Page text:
national homestead." This, in all "its adaptations and aptitudes, demands union and abhors separation." Now that slavery is eradicated, we shall soon cease to quarrel, and become a homogeneous people. Virginia will again become a leading, possibly, the leading State, and before twenty years, she will thank Mr. Lincoln for the Emancipation Proclamation.
Mr. Lincoln returned to Washington on the 9th of April. He had scarcely reached the White House before the news of Lee's surrender reached him. No language can adequately describe the patriotic joy and deep gratitude to Almighty God which filled the heart of the President and the people. All the usual manifestations of delight, illuminations, processions, with banners and music were given; but beneath all these outward manifestations, there was a deep, solemn, religious feeling, that God had given us these great victories, and that He had in His Providence a great future for our country.
The last battle had been fought, the last victory won, the Union triumph was complete, the rebellion utterly crushed, and slavery overthrown; and now, though not in order in point of time, let us, before dismissing from these pages the Grand Army of the Republic, anticipate that final review of the troops of Grant and Sherman before they, having finished their work, retired to their homes among the people. This review was an event full of moral sublimity. The bronzed and scarred veterans, who had survived the battlefields of four years of active war, the hardy frames of those who had marched and fought their way from New England, and the Northwest, to New Orleans and Charleston; those who had withstood and repelled the terrific charges of the rebels at Gettysburg; those who had fought beneath, and above the clouds at Lookout Mountain; who had taken Vicksburg, Atlanta, New Orleans, Savannah, Mobile, Petersburg, and Richmond; whose campaigns extended over half a continent; the triumphal entry of these heroes into the National Capital of the Republic which they had saved and redeemed, was deeply impressive. Triumphal arches, garlands, wreaths of flowers, evergreens, marked their pathway.
REVIEW OF THE ARMIES.
President and Cabinet, Governors and Senators, ladies, children, citizens, all united to express the nation's gratitude to those by whose heroism it had been saved.
But, there was one great shadow over the otherwise brilliant spectacle. Lincoln, their great hearted chief, he whom all loved fondly to call their "Father Abraham;" he whose heart had been ever with them in the camp, and on the march, in the storm of battle, and in the hospital; he had been murdered, stung to death, by the fang of the expiring serpent which these soldiers had crushed. There were many thousands of these gallant men in blue, as they filed past the White House, whose weather-beaten faces were wet with tears of manly grief. How gladly, joyfully would they have given their lives to save his.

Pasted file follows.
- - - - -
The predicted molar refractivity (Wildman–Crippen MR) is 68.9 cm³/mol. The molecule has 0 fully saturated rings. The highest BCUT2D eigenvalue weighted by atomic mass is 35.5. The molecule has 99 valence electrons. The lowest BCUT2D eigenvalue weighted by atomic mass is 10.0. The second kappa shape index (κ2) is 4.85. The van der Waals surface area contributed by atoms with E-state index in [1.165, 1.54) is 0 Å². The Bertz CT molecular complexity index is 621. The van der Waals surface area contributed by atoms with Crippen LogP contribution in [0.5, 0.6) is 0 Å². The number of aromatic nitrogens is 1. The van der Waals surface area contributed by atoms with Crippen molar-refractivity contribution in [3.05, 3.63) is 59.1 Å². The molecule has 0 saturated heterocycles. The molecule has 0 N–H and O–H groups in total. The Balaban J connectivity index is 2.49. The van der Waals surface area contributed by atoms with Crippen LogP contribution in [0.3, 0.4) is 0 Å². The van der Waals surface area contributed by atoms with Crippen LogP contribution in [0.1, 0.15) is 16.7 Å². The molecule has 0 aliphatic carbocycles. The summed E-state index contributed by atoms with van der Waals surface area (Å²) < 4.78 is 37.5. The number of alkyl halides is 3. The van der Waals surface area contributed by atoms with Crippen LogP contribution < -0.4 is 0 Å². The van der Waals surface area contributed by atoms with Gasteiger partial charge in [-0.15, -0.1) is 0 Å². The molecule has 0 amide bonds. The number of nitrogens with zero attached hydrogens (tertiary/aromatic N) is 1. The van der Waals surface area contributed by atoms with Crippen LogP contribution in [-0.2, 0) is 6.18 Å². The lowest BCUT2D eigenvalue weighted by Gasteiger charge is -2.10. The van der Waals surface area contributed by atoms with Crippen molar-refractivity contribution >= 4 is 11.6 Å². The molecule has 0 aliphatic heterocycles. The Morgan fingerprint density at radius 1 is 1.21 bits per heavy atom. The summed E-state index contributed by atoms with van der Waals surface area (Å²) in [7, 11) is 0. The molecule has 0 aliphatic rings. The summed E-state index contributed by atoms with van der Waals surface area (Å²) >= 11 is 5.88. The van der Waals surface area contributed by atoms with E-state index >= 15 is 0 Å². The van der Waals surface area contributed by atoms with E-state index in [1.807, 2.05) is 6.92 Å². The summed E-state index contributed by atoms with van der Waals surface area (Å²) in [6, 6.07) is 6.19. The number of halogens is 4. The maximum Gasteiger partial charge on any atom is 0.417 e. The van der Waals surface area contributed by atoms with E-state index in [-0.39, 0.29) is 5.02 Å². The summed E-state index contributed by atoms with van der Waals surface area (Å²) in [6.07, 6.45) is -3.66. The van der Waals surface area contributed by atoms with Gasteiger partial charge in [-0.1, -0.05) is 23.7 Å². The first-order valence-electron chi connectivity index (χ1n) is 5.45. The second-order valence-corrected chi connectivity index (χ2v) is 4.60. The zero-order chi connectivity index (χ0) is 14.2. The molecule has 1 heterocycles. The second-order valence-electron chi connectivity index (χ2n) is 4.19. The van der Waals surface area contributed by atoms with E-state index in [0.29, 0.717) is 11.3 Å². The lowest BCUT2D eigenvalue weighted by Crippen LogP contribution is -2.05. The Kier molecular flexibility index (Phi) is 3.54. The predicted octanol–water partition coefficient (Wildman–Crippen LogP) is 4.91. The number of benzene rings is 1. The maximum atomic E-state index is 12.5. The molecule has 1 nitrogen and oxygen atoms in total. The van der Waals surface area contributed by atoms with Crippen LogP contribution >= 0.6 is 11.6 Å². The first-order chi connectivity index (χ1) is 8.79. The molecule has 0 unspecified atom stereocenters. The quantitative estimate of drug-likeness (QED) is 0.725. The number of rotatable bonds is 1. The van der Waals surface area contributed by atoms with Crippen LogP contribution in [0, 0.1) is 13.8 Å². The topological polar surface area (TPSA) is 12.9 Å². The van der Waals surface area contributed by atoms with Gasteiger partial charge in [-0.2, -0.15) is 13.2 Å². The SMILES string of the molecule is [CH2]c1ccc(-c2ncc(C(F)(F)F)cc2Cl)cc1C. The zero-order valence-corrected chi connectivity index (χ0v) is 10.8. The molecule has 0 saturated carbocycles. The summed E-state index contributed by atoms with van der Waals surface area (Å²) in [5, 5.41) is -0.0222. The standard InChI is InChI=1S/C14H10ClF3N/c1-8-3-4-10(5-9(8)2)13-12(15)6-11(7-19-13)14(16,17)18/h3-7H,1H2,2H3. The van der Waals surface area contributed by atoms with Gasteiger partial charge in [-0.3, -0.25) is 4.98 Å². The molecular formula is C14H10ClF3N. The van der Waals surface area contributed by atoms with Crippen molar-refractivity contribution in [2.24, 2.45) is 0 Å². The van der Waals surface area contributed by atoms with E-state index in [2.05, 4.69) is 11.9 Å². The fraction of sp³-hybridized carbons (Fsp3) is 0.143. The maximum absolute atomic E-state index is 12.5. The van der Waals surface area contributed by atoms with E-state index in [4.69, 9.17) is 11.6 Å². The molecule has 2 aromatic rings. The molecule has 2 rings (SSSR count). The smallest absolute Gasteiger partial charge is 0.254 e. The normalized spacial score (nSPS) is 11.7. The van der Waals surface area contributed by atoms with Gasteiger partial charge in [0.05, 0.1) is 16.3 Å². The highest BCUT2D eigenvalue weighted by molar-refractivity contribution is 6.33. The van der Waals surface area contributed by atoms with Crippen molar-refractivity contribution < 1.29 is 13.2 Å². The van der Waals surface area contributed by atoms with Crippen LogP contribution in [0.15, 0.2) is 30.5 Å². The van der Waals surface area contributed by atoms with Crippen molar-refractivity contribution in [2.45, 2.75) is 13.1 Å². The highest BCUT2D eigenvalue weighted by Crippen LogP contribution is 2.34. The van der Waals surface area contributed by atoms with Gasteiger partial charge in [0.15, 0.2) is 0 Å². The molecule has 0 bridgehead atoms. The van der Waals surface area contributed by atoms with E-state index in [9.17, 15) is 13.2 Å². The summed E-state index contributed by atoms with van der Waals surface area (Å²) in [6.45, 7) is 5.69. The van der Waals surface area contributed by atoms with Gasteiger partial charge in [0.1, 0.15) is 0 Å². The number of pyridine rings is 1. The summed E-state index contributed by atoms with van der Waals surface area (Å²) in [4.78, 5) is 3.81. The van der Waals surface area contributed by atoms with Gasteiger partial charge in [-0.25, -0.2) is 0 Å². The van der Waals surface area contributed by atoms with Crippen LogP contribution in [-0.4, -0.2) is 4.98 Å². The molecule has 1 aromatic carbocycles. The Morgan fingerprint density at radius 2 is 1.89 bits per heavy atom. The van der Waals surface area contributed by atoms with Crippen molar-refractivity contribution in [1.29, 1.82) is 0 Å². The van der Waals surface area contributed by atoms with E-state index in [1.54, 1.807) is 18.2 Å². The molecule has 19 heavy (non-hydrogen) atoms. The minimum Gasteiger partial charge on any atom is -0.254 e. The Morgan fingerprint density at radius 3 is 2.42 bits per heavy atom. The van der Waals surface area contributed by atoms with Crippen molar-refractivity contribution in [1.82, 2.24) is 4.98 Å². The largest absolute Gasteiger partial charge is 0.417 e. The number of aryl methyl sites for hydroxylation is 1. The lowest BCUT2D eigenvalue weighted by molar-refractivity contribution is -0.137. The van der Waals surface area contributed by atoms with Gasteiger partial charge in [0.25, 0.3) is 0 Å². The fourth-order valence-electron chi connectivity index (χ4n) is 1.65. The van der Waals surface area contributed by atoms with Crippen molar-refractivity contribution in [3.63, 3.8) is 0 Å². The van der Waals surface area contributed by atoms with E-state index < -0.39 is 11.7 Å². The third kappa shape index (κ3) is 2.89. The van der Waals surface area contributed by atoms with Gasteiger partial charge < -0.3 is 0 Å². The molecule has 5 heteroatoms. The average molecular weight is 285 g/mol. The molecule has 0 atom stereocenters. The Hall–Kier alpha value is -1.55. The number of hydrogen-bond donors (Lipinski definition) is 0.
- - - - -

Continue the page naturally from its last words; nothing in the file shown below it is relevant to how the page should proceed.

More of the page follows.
And now these grand armies were disbanded, and hastened to the homes which they had voluntarily left, to be welcomed by family and friends, and cheered and cherished for life by the thanks of a grateful people.
COST OF THE WAR-LINCOLN'S "POLICY," HIS ASSASSINATION FUNERAL-THE GRIEF OF THE PEOPLE.
NUMBER OF Troops furnisHED BY THE SEVERAL STATES—Cost In MEN AND MONEY OF THE WAR-COLORED TROOPS-LINCOLN'S "POLICY"-HIS VIEWS OF THE POWERS OF CONGRESS OVER THE REBELLIOUS STATES-NO RIGHT TO VOTE IN THE ELECTORAL COLLEGE-LOYALTY SHOULD BE THE BASIS OF RECONSTRUCTIONLINCOLN'S VIEWS OF NEGRO SUFFRAGE-FAITH MUST BE KEPT WITH THE NEGRO RACE- -THE ASSASSINATION FUNERALNATIONAL GRIEF.
THE military power of the rebellion was now crushed. Looking over the Republic from North to South, from East to West, it is difficult to realize fully the immense cost of this slaveholders' war. A great price, a terrible retribution had been visited upon the people, for the existence of slavery. Perhaps it is not extravagant to say, in the language of Mr. Lincoln's second inaugural, that "the war had continued, until all the wealth piled by the bondman's two hundred and fifty years of unrequited toil had been sunk, and until every drop of blood drawn with the lash had been paid by another drawn with the sword."
With the war, the cause of the war disappeared. Some few dry statistics and considerations, will aid in the realization of the magnitude of the conflict. The population of the twenty-three loyal States, and which, during the war, constituted the United States, was 22,046,472. This includes Missouri, Kentucky, and Maryland, which furnished soldiers for the armies on both sides, and which had a population of